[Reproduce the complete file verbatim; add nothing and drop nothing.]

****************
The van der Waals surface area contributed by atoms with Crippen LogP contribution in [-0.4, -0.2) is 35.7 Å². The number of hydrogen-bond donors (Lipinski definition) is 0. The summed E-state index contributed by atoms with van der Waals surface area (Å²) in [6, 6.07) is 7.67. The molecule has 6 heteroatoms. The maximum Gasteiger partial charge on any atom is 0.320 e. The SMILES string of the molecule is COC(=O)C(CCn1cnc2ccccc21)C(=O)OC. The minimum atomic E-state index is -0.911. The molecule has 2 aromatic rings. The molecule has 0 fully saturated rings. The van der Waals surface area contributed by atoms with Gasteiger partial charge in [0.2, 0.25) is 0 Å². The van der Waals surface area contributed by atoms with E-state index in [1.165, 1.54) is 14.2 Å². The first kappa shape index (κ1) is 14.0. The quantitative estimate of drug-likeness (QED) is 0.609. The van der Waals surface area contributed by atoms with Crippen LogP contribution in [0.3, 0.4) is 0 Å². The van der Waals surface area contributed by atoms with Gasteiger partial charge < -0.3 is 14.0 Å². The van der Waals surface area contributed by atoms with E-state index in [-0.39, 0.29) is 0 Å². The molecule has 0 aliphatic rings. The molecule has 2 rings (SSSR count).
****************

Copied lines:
The van der Waals surface area contributed by atoms with Crippen LogP contribution in [-0.4, -0.2) is 35.7 Å². The number of hydrogen-bond donors (Lipinski definition) is 0. The summed E-state index contributed by atoms with van der Waals surface area (Å²) in [6, 6.07) is 7.67. The molecule has 6 heteroatoms. The maximum Gasteiger partial charge on any atom is 0.320 e. The SMILES string of the molecule is COC(=O)C(CCn1cnc2ccccc21)C(=O)OC. The minimum atomic E-state index is -0.911. The molecule has 2 aromatic rings. The molecule has 0 fully saturated rings. The van der Waals surface area contributed by atoms with Gasteiger partial charge in [0.2, 0.25) is 0 Å². The van der Waals surface area contributed by atoms with E-state index in [1.165, 1.54) is 14.2 Å². The first kappa shape index (κ1) is 14.0. The quantitative estimate of drug-likeness (QED) is 0.609. The van der Waals surface area contributed by atoms with Crippen LogP contribution in [0.3, 0.4) is 0 Å². The van der Waals surface area contributed by atoms with Gasteiger partial charge < -0.3 is 14.0 Å². The van der Waals surface area contributed by atoms with E-state index in [-0.39, 0.29) is 0 Å². The molecule has 0 aliphatic rings. The molecule has 2 rings (SSSR count).